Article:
Banks had another chance two minutes later after indecision between Hart and McLean, but the winger-cum-defender redeemed himself with a fine block off Banks to claim a bye kick.
Clyde looked dangerous every time they came forward and it took a splendid save from Hart to keep it level after 35 minutes. McNiff somehow found himself left clear in the box with only Hart to beat, and he looked to have done that as he rounded the keeper, but Hart recovered to dive full length and knock the ball away off McNiff’s toes and Fitzpatrick contrived to knock the rebound past the post. A let-off.
Hart was certainly the busier keeper now, but he was helpless as the speedy Banks fired over a cross from the left and Fitzpatrick again ran the ball past the near post. Spiders living dangerously, but at the break it was still all square.

Half-time: Queen’s Park 0 Clyde 0

Rankin opened second half proceedings with a left foot shot from distance that Hart took low down with ease.
And Roberts responded with a left foot effort of his own that lacked pace and was easily dealt with by Currie.
That early tit for tat quickly gave way to more serious intent, as Lamont’s fired cross from the right needed McLaren at the full extension of his long legs to divert the ball for a corner with red shirts queuing up for a shot.
Queen’s, though, were still making chances of their own, and Roberts again drew a save from Currie in 55 minutes, although this left foot effort from 12 yards was better struck.
Both teams made striking changes in 58 minutes, Moore replacing Gow for the Spiders and Goodwillie coming on for McStay.
Clyde were building a head of steam, no doubt fired up by the half-time results from Peterhead and Edinburgh City, and Hart again had to dive full length to tip away a Fitzpatrick header.
The Bully Wee should have been ahead in 64 minutes. Rankin was sent clear through the middle with only Hart to beat, but after drawing the keeper forward he slid a shot wide of the post.
And Hart was inspired again a minute later, his superb reflex save turning away another header from Fitzpatrick.
And that was the last contribution for big Fitz, going off to make way for Boyle.
Lyons on for flyer Banks was Clyde’s final change in 75 minutes.
Queen’s had changed their shape to counter Clyde’s changes, and to this untrained eye it looked like 4-3-2-1, but it didn’t matter as that man Goodwillie put Clyde ahead in 81 minutes.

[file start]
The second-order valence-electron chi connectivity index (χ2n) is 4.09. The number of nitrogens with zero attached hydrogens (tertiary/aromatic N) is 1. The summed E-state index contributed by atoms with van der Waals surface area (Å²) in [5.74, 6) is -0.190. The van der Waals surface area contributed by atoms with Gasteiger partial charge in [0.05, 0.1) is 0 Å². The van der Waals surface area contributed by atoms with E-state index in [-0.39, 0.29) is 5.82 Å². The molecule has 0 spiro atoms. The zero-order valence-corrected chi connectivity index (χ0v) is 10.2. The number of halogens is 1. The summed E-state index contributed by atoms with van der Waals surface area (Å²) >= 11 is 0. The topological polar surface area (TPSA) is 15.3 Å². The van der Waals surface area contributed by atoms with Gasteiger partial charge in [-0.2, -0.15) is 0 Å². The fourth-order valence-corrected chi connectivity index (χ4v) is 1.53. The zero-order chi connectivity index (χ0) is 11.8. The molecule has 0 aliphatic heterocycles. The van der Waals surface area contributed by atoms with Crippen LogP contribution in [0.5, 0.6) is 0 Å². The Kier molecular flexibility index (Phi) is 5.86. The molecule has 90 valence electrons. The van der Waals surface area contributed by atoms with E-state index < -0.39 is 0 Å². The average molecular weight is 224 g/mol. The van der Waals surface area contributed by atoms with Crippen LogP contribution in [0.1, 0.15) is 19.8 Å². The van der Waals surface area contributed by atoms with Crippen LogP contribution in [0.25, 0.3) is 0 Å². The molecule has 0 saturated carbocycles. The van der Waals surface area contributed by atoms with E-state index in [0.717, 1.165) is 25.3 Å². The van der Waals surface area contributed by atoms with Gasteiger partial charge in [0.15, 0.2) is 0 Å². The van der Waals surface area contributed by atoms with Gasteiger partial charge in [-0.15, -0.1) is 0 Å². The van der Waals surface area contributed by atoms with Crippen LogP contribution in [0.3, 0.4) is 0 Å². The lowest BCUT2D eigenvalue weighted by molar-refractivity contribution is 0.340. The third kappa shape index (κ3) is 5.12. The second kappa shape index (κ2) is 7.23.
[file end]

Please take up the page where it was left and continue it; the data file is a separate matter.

The striker looked distinctly offside – and we may find out on QPTV – but there was no flag as he raced through onto a Rankin pass and calmly beat Hart.
A goal may have been coming, but it was tough on Queen’s, who had been caught out by a quick break after Galt had seen a shot blocked after a trademark run.
But Queen’s hit back immediately, after an inspired substitution.
Euan East came on to end young McGrory’s good shift, and with almost his first touch he thrashed a left foot shot past Currie to put Queen’s level.
And it could have been even better from the restart, when another gutsy Queen’s attack saw them win a free kick that McLaren headed agonisingly wide from six yards.
Both sides survived nervy corners before the end, but Queen’s ran themselves into the ground for what earlier had looked an unlikely point.
Keep the Faith.

Queen’s Park: Jordan Hart, Ciaran Summers, Gerry McLauchlan, Dominic McLaren, Scott Gibson, , Calvin McGrory, Kurtis Roberts, Scott McLean, David Galt, Lewis Hawke, Alan Gow. Subs : Kieran Moore, Jamie McKernon, Euan East, Josh Peters, William Mortimer, James Grant, Kieran McDougall.

Clyde: Blair Currie, Barry Cuddihy, Martin McNiff, Tom Lang, Scot Rumsby, Ray Grant, Scott Banks, John Rankin, Chris McStay, Declan Fitzpatrick, Mark Lamont. Subs: David Goodwillie, Ross Lyon, Kieran Duffy, Dylan Cogill, Jack Boyle, Jordan Stewart, Kieran Hughes.
Referee: Grant Irvine.